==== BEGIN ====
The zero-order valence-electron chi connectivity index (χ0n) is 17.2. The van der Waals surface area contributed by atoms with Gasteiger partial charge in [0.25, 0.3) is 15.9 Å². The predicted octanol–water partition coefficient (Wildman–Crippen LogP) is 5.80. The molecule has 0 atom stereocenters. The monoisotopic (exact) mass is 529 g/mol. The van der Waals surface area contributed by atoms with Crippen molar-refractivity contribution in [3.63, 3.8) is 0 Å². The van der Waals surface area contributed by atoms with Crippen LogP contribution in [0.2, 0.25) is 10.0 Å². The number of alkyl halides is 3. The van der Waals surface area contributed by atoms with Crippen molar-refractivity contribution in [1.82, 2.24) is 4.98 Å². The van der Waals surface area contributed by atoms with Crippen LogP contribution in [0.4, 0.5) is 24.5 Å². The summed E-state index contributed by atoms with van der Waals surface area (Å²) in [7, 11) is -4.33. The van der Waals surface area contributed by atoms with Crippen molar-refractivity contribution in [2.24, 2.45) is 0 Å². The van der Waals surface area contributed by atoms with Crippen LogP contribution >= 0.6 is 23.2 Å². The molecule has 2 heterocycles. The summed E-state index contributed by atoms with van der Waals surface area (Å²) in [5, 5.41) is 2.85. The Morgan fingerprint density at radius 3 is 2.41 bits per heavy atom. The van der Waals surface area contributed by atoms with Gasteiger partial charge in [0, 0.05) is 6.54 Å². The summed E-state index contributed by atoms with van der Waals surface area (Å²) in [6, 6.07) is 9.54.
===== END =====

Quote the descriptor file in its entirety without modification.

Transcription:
The zero-order valence-electron chi connectivity index (χ0n) is 17.2. The van der Waals surface area contributed by atoms with Gasteiger partial charge in [0.25, 0.3) is 15.9 Å². The predicted octanol–water partition coefficient (Wildman–Crippen LogP) is 5.80. The molecule has 0 atom stereocenters. The monoisotopic (exact) mass is 529 g/mol. The van der Waals surface area contributed by atoms with Crippen molar-refractivity contribution in [3.63, 3.8) is 0 Å². The van der Waals surface area contributed by atoms with Crippen LogP contribution in [0.2, 0.25) is 10.0 Å². The number of alkyl halides is 3. The van der Waals surface area contributed by atoms with Crippen molar-refractivity contribution in [1.82, 2.24) is 4.98 Å². The van der Waals surface area contributed by atoms with Crippen LogP contribution in [0.4, 0.5) is 24.5 Å². The summed E-state index contributed by atoms with van der Waals surface area (Å²) in [7, 11) is -4.33. The van der Waals surface area contributed by atoms with Crippen molar-refractivity contribution in [2.24, 2.45) is 0 Å². The van der Waals surface area contributed by atoms with Crippen LogP contribution >= 0.6 is 23.2 Å². The molecule has 2 heterocycles. The summed E-state index contributed by atoms with van der Waals surface area (Å²) in [5, 5.41) is 2.85. The Morgan fingerprint density at radius 3 is 2.41 bits per heavy atom. The van der Waals surface area contributed by atoms with Gasteiger partial charge in [0, 0.05) is 6.54 Å². The summed E-state index contributed by atoms with van der Waals surface area (Å²) in [6, 6.07) is 9.54.